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Is Copyrighting A Good Idea?

My business school background pounded it into my head the importance of copyrighting one’s work. Now, there is a train of thought that copyrighting is not a good idea. It is said to hinder the author in a variety of ways. Hmm…

I find this very interesting since I have seen my blog posts/articles being picked up across the Internet and placed onto others’ websites. And, some of these sites are making money off of my work. It does not settle right, on the one hand. However, on the other hand, it is nice to see my work on sites located in Australia, etc. (I am in the United States). My exposure has increased, as has my readership.

Regarding the topic of copyrighting, here is a portion of an excellent article written by Leo Babuta, author of Zen Habits and Write To Done. (Write To Done is his blog about writing). He is a firm advocate of not copyrighting. (Visit his website at http://www.zenhabits.net. (Copy and paste link…) ENJOY!!

The Culture of Sharing: Why Releasing Copyright Will Be the Smartest Thing You Do

Recently I stirred up a roar of controversy with a post at Zen Habits: Feel the Fear and Do It Anyway (or, The Privatization of the English Language). I had no idea the post would bring out such strong reactions in people, but I feel very strongly about freedom of speech and allowing ideas to be freely circulated.

And while I was a bit dismayed at some of the anger that was aimed at author Susan Jeffers (a number of people posted angry reviews for her book on Amazon), what did give me hope was that people made it clear that they have strong feelings about the issue.

A large number of us want people to be able to share ideas and communicate freely, without legal restrictions. And I’d go even further: we like it when creative people freely share their work with us, and allow us to use their work (or derivatives of it) in our own work.

This is the Culture of Sharing that is growing on the Internet. It has a long history, even pre-dating the Internet, but in recent years it seems to be blooming nicely. Open-sourced software is a great example: people collaborate to create code that can be used by others — it can be used freely as software, but more importantly others can use the code in their own software projects, or take the code and improve upon it. Everyone wins — the users of the software, the programmers who are able to use open-sourced code, and even the original programmers, who receive recognition for their work and the knowledge that they’ve contributed to something good. Microsoft and the other companies that use their might to protect their code are suddenly made much less powerful by open-sourced projects like Firefox, OpenOffice, GIMP and the like.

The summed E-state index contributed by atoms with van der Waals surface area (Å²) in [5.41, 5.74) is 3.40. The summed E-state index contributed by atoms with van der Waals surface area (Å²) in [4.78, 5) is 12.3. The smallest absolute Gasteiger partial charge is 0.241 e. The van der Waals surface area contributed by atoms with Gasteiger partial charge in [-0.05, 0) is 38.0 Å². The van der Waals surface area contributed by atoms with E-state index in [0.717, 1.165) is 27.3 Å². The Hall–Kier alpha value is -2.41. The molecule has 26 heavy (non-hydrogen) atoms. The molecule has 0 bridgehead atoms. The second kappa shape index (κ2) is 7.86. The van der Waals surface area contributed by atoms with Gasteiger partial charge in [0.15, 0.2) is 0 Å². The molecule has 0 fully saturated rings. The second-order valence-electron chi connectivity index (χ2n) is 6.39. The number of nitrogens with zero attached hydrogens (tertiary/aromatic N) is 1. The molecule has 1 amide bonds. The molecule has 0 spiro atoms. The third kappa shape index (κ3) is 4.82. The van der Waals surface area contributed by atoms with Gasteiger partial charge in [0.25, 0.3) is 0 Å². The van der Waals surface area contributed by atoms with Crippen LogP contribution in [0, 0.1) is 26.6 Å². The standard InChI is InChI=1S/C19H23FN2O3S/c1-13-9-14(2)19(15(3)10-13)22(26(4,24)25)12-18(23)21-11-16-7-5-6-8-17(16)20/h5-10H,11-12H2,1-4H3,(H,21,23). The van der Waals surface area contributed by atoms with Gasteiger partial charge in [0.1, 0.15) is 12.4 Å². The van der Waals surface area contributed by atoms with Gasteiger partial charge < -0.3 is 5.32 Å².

Now extend this concept to writers and other artists — musicians, photographers, painters, filmmakers, etc. — and see how powerful the Culture of Sharing can be. All of a sudden, copyrights become barriers to creativity, and sharing becomes a way to contribute to the overall creative community, and to the world in general.

Last year I uncopyrighted my blog, Zen Habits, and my ebook, Zen To Done, and it was one of the best things I’ve ever done. People have used my articles in blogs, newsletters, magazines, ebooks, books and more. And yes, they’ve made profits off me without me getting any of that money … but at the same time, I’ve benefitted: my ideas have spread, my name and brand have spread, and my readership has grown and grown. Since I Uncopyrighted the blog, it has grown from about 30K subscribers to 113K. You can Uncopyright your blog, your ebooks, and even your print books. And I can almost guarantee you: it’ll be the best thing you can do as a writer.

The Old Model, and Why It’s Wrong